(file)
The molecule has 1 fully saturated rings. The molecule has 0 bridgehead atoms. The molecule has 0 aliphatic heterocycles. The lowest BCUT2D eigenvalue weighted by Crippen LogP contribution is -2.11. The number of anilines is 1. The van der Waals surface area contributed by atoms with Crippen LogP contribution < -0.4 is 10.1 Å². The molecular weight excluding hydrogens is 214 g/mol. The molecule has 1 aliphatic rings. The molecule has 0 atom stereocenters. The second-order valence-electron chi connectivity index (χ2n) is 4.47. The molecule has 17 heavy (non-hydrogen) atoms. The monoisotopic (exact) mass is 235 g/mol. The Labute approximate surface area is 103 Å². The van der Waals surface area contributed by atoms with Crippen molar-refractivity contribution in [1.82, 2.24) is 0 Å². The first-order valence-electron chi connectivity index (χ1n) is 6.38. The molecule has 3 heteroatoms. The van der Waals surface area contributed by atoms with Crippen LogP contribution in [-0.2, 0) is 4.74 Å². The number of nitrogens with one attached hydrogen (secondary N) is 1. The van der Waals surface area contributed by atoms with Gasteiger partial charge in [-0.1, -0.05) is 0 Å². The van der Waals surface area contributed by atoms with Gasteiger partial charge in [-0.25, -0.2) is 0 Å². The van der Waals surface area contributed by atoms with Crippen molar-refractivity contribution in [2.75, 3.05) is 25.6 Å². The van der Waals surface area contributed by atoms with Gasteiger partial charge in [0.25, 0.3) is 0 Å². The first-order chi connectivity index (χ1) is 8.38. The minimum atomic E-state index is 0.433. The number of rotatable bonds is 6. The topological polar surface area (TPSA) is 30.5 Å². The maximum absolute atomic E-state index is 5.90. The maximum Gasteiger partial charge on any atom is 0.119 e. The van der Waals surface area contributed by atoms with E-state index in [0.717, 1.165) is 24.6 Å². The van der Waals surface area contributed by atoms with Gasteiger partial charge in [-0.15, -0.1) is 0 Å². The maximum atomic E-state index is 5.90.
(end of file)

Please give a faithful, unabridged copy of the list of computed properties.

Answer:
The molecule has 1 fully saturated rings. The molecule has 0 bridgehead atoms. The molecule has 0 aliphatic heterocycles. The lowest BCUT2D eigenvalue weighted by Crippen LogP contribution is -2.11. The number of anilines is 1. The van der Waals surface area contributed by atoms with Crippen LogP contribution < -0.4 is 10.1 Å². The molecular weight excluding hydrogens is 214 g/mol. The molecule has 1 aliphatic rings. The molecule has 0 atom stereocenters. The second-order valence-electron chi connectivity index (χ2n) is 4.47. The molecule has 17 heavy (non-hydrogen) atoms. The monoisotopic (exact) mass is 235 g/mol. The Labute approximate surface area is 103 Å². The van der Waals surface area contributed by atoms with Crippen molar-refractivity contribution in [1.82, 2.24) is 0 Å². The first-order valence-electron chi connectivity index (χ1n) is 6.38. The molecule has 3 heteroatoms. The van der Waals surface area contributed by atoms with Crippen LogP contribution in [-0.2, 0) is 4.74 Å². The number of nitrogens with one attached hydrogen (secondary N) is 1. The van der Waals surface area contributed by atoms with Gasteiger partial charge in [-0.1, -0.05) is 0 Å². The van der Waals surface area contributed by atoms with Gasteiger partial charge in [-0.25, -0.2) is 0 Å². The van der Waals surface area contributed by atoms with Crippen molar-refractivity contribution in [2.75, 3.05) is 25.6 Å². The van der Waals surface area contributed by atoms with Gasteiger partial charge in [0.25, 0.3) is 0 Å². The first-order chi connectivity index (χ1) is 8.38. The minimum atomic E-state index is 0.433. The number of rotatable bonds is 6. The topological polar surface area (TPSA) is 30.5 Å². The maximum absolute atomic E-state index is 5.90. The maximum Gasteiger partial charge on any atom is 0.119 e. The van der Waals surface area contributed by atoms with E-state index in [0.717, 1.165) is 24.6 Å². The van der Waals surface area contributed by atoms with Gasteiger partial charge in [-0.15, -0.1) is 0 Å². The maximum atomic E-state index is 5.90.